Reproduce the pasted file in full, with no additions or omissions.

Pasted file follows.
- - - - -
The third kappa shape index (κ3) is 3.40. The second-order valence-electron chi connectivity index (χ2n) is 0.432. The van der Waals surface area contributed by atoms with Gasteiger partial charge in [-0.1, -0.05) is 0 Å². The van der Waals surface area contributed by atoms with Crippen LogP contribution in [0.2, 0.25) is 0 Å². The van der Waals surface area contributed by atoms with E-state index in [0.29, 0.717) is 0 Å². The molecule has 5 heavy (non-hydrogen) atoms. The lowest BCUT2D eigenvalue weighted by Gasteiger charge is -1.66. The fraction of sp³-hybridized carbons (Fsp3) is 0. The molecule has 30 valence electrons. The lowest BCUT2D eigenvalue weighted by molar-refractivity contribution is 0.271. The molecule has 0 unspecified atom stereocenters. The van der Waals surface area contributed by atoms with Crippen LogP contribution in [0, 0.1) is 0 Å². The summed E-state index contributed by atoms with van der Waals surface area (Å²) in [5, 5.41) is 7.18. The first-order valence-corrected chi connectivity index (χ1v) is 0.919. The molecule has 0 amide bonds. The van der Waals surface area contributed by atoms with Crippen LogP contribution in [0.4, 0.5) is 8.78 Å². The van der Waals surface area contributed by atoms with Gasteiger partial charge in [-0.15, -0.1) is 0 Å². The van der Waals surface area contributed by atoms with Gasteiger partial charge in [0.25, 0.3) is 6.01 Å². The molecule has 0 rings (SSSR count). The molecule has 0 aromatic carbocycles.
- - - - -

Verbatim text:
The third kappa shape index (κ3) is 3.40. The second-order valence-electron chi connectivity index (χ2n) is 0.432. The van der Waals surface area contributed by atoms with Gasteiger partial charge in [-0.1, -0.05) is 0 Å². The van der Waals surface area contributed by atoms with Crippen LogP contribution in [0.2, 0.25) is 0 Å². The van der Waals surface area contributed by atoms with E-state index in [0.29, 0.717) is 0 Å². The molecule has 5 heavy (non-hydrogen) atoms. The lowest BCUT2D eigenvalue weighted by Gasteiger charge is -1.66. The fraction of sp³-hybridized carbons (Fsp3) is 0. The molecule has 30 valence electrons. The lowest BCUT2D eigenvalue weighted by molar-refractivity contribution is 0.271. The molecule has 0 unspecified atom stereocenters. The van der Waals surface area contributed by atoms with Crippen LogP contribution in [0, 0.1) is 0 Å². The summed E-state index contributed by atoms with van der Waals surface area (Å²) in [5, 5.41) is 7.18. The first-order valence-corrected chi connectivity index (χ1v) is 0.919. The molecule has 0 amide bonds. The van der Waals surface area contributed by atoms with Crippen LogP contribution in [0.4, 0.5) is 8.78 Å². The van der Waals surface area contributed by atoms with Gasteiger partial charge in [-0.15, -0.1) is 0 Å². The van der Waals surface area contributed by atoms with Gasteiger partial charge in [0.25, 0.3) is 6.01 Å². The molecule has 0 rings (SSSR count). The molecule has 0 aromatic carbocycles.